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Evaluating the safety of topical prostaglandin use in the postoperative period after phacoemulsification and IOL implantation

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Session Details

Session Title: PCO. Cataract Surgery Complications/Management

Session Date/Time: Tuesday 08/09/2015 | 08:00-10:30

Paper Time: 10:06

Venue: Room 1

First Author: : A.Walkden UK

Co Author(s): :    E. Sioras   J. Morarji   L. Porter              

Abstract Details

Purpose:

Since their introduction, Prostaglandin analogues (PGAs) have revolutionized the pharmacological management of glaucoma. Although their mechanism of action is not fully understood, they provide a good intraocular pressure reduction for many patients and are well tolerated due to their side effect profile. Controversy exists with regards to their safety in the post operative period after cataract surgery with reports in the literature suggesting an increased frequency of cystoid macular oedema in patients using PGAs. The aim of this study was to prospectively evaluate the safety of topical prostaglandin use in the postoperative period following cataract surgery.

Setting:

Prospective clinical study with pre and post operative OCT imaging of all patients undergoing routine surgery by the same surgeon. Royal Bolton Hospital, UK

Methods:

Ethical approval was obtained. Prospective data collection from 60 eyes of 48 consecutive patients undergoing routine phacoemulsification surgery with posterior chamber IOL insertion by the same surgeon. All patients used PGAs to control IOP for at least one year prior to surgery. This was continued throughout the perioperative period. OCT scanning was performed on the day of surgery and was repeated 2weeks post-operatively and again at 6 weeks. Patients deemed to be at risk of post-operative CMO were excluded from this study. Preoperative and post operative central retinal thickness were recorded. P<0.05 was considered statistically significant.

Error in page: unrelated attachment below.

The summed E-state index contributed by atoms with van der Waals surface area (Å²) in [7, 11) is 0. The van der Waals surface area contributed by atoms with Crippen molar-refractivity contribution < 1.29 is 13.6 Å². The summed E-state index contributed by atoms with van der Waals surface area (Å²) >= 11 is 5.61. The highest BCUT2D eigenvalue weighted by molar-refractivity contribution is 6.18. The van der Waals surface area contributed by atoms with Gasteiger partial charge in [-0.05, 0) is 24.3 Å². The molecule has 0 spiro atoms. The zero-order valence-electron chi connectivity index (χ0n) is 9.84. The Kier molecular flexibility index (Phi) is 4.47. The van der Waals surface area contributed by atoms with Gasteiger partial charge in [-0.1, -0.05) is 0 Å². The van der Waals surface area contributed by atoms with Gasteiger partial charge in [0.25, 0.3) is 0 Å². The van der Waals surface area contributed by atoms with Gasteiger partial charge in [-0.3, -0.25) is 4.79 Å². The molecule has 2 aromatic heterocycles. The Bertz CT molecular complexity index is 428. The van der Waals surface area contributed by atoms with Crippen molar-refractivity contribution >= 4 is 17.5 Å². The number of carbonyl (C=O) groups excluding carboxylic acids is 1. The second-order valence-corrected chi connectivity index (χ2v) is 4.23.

Results:

65% female n=38. average age 78.4 years. 42 eyes were using Latanoprost, 14 using Lumigan, 3 using Ganfort, and 1 using Saflutan. One patient (1.67%) was found to have OCT proven CMO. This was not seen clinically. Mean pre operative central retinal thickness was 257µm (SD= 33 µm. Mean post operative central retinal thickness was 268 µm (SD=30 µm). No statistically significant difference was found using paired t-test analysis.

Conclusions:

Our study is the first prospective observational study of its kind to use OCT diagnosis of CMO in patients using PGAs for POAG undergoing routine phacoemulsification and IOL insertion. Although we use a small sample size, our patient cohort provides evidence that PGAs can be used safely in the post-operative period without significantly altering the CMO rate expected following routine phacoemulsification and IOL insertion. Due to our exclusion criteria, this cohort of risk factor free patients allows us to more accurately establish the role PGAs play in CMO.

Financial Interest:

NONE

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